should therefore be strongly present at any meeting discussing Syria’s fate.
If world powers are genuinely interested in moving the region away from war
and jihadism towards peace and democracy they should support the councils
more powerfully than they are already doing. Financial support is not
enough; there’s no point gifting new rubbish-collection trucks if they will
be bombed in their first week.
At the same time, Syrian oppositional elites and militias should be
encouraged to recognise the central democratic achievement of the local
councils, and thereby to develop a decentralised vision of the future. The
myth that a strong central state ensures the strength and dignity of its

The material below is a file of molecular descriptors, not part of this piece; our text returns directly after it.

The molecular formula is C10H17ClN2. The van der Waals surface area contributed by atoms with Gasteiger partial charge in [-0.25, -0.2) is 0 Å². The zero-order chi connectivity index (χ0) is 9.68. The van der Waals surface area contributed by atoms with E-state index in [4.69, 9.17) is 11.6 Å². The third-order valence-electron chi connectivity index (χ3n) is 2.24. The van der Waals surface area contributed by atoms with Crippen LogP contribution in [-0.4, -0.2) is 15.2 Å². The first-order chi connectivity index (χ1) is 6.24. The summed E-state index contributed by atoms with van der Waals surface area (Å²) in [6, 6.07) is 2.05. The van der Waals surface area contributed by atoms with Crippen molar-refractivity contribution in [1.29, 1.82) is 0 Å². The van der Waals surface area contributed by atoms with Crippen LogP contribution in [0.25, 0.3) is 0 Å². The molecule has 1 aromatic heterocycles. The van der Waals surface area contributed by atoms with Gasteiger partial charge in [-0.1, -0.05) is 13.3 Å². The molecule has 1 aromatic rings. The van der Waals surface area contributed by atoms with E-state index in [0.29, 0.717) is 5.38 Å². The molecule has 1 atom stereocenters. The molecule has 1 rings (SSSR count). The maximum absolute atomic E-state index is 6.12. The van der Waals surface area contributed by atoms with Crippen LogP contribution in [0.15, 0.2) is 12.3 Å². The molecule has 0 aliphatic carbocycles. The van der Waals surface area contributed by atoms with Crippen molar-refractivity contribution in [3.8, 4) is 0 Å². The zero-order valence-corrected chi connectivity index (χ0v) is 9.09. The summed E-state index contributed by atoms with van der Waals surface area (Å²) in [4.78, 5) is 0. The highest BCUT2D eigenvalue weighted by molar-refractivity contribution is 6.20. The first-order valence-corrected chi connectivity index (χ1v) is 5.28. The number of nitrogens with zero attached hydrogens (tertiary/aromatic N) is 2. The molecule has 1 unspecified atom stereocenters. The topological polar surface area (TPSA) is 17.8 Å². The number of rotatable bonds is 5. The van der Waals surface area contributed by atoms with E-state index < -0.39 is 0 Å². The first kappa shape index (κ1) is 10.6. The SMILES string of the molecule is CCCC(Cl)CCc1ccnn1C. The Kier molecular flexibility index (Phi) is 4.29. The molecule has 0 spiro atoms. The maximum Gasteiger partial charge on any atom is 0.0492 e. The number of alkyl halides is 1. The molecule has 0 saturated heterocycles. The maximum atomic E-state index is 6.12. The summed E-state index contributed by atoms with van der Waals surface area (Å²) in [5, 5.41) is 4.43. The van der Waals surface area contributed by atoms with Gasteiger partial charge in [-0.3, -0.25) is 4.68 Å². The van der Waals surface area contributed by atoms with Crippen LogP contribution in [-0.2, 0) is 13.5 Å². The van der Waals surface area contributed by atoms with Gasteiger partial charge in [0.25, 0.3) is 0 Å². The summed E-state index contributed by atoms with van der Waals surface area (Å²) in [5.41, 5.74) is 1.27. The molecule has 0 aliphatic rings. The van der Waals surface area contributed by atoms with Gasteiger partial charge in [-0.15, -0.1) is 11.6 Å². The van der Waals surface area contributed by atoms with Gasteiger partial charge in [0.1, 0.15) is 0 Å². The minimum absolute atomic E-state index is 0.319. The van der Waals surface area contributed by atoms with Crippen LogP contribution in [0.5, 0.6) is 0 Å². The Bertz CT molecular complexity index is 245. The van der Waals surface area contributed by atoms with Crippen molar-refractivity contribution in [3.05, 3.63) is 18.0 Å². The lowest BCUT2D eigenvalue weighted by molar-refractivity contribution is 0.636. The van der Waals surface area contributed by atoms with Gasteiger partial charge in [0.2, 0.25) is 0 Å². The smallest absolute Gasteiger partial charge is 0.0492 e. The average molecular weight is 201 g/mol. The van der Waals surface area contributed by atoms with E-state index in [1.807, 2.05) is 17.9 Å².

people runs deep in oppositional consciousness – nationalist, leftist and
Islamist – despite all the evidence to the contrary. But decentralisation is
the best way to deal with Syria’s currently explosive ethnic and sectarian
polarisations. It would mean a recognition of autonomy for the Kurds, who
have set up their own council system. It would also mean that different
areas could govern themselves according to their social and sectarian
composition. So alcohol, for instance, may be banned by one council but
permitted by another.
The alternative to decentralisation is partition, which in any case is the
end Putin’s planes are bombing towards. Partition means greater ethnic
cleansing than yet seen. It means the permanence of refugee camps. It means
an Assadist rump on the Mediterranean coast to be squabbled over by Iran and
Russia, and a vengeful, burnt Sunni territory cut off from the sea. A
disaster for the Syrian people, and for global security too.
Recent video with Robin Yassin-Kassab
Book launch at Amnesty International UK